My point is that sometimes we can think one thing to be true until we experience something that shows us a different side that we never considered.  So I don’t want you to think that I am saying we should never believe anything.  Not at all.  Instead I want you to look at the world with open eyes and discover what it is that you believe and why.  Because I think so often we accept things as “truth” because we are told to, but we never stop to think why we believe something to be true.

Maybe it is just the way I am wired to see the world as gray instead of just blank and white.  Maybe for others truth is more set in stone.  But for me I have to analyze everything from every point of view before I am willing to set an opinion on something.

Truth is a big word, one that holds a lot of punch because truth holds such promise.  It is the promise of something to believe in, something to put our faith and hope in, something that we can trust to always be true.  Until one morning we wake up and realize just how empty truth can really be when we just accept it without hesitation.

So five years later, do I still believe that truth is void?  Yes, yes I do.  This is just some thoughts about truth, but if truth is indeed based on our perceptions, then I would love to hear yours.  How do you view truth?  In keeping with my professors original question, what one word do you associate with truth?  Please leave your comments below I would love to hear them.

No Use Crying Over Spilled Milk

“On a scale of 1 to 10 how bad is your pain?”

“I mean for neck pain it is probably like a 7, but for normal pain pain it is like a 4.”

“Describe your pain for me.”

“Umm its like here and like uhh a dull tight ache.”

“Is it worse on one side.”

“Umm . . . *tilts head side to side* I’m not sure.”

“Are there any activities that make it worse?”

“Uhh . . . sitting?”

“How often do you feel pain?”

Oh for crying out loud “I don’t know.”

I recently have started seeing a chiropractor because my neck would always be sore which would cause me to have horrible headaches on a pretty regular basis.  I am not sure what caused it.  Maybe it was sitting at a desk for eight hours every day, maybe it was clinch sparring in Muay Thai, maybe it is because I stubbornly refuse to sleep on my back, or maybe it is just because when I get stressed I put all of that tension in my neck.  The answer is probably d) all of the above.  I didn’t know and honestly I didn’t really care.  All I knew is that I hurt all the time and I wanted it to stop.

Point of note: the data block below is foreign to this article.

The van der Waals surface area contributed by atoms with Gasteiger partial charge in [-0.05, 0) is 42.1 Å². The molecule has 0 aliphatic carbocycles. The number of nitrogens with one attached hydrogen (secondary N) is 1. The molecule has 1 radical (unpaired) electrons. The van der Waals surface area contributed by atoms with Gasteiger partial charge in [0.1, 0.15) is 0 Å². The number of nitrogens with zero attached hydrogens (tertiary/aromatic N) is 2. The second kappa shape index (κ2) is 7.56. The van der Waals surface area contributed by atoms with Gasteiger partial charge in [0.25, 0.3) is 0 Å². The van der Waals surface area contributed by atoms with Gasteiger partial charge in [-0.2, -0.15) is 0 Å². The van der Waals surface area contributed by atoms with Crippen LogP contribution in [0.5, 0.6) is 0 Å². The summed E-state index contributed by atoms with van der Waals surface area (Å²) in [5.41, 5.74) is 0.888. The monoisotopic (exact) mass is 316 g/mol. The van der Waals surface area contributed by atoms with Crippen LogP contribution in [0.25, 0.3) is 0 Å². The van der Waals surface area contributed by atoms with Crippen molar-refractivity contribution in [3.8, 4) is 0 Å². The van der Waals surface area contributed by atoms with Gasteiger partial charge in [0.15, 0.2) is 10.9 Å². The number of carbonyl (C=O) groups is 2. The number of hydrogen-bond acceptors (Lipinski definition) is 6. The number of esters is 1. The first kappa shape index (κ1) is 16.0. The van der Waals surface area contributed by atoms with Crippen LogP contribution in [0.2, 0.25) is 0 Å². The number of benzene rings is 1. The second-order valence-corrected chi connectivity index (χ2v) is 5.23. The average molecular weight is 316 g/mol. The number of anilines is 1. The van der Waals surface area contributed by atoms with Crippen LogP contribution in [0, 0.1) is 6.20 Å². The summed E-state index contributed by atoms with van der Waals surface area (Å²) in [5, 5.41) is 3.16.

Every time before I saw my chiropractor I would have to sit through this long list of ridiculous questions, think about my pain, and try to describe it to a stranger.  But I knew that the more detail I could give them, the better they would be able to help me.  So I endured it, and I thought about my pain. And when you think about pain for long enough you realize that the only purpose that pain serves is to let us know something is wrong.  Pain is our body’s way of letting us know, “Hey, you should probably pay attention to this.”

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Tears and Rain

I love rainy days.  I know, how melancholy of me.  I love sunny days too, but every now and then when the mood is right, rainy days hit the spot.  Today was one of those days.  This might be one of the more personal blogs I will share, which will also make it one of the more harder ones to share.

For those of you who have not shared anything artistic or personal – it is a lot harder than it looks.  It is basically putting your bleeding heart on display for the world to see and decide how they feel about it.  You may be wondering why then would I ever willing do that to myself.  Me too.  I blame my mother.  In the best way of course.  In the way we blame our mothers for feeling sick to our stomach after all of the delicious food they cooked for us.  My mother has told me two things recently that I have stuck with me.

First she told me to write more.  She is always encouraging me to keep writing, and more so to share my writing.  The truth is that probably only 20% of my writing ever makes it to this blog. It is too raw, too personal.  It is not the picture of a put together life that we have been taught we must constantly show.

The second thing my mother has told me is that we must allow ourselves to feel our emotions.  We must allow ourselves to grieve.  I have found that my heart will be sad whether or not I choose to acknowledge it.  However, the sooner I acknowledge it, the sooner I can move on.  Hearts, like youngest children, need a lot of attention.  (Did I just admit I need a lot of attention?  My siblings will never let me live that down . . . )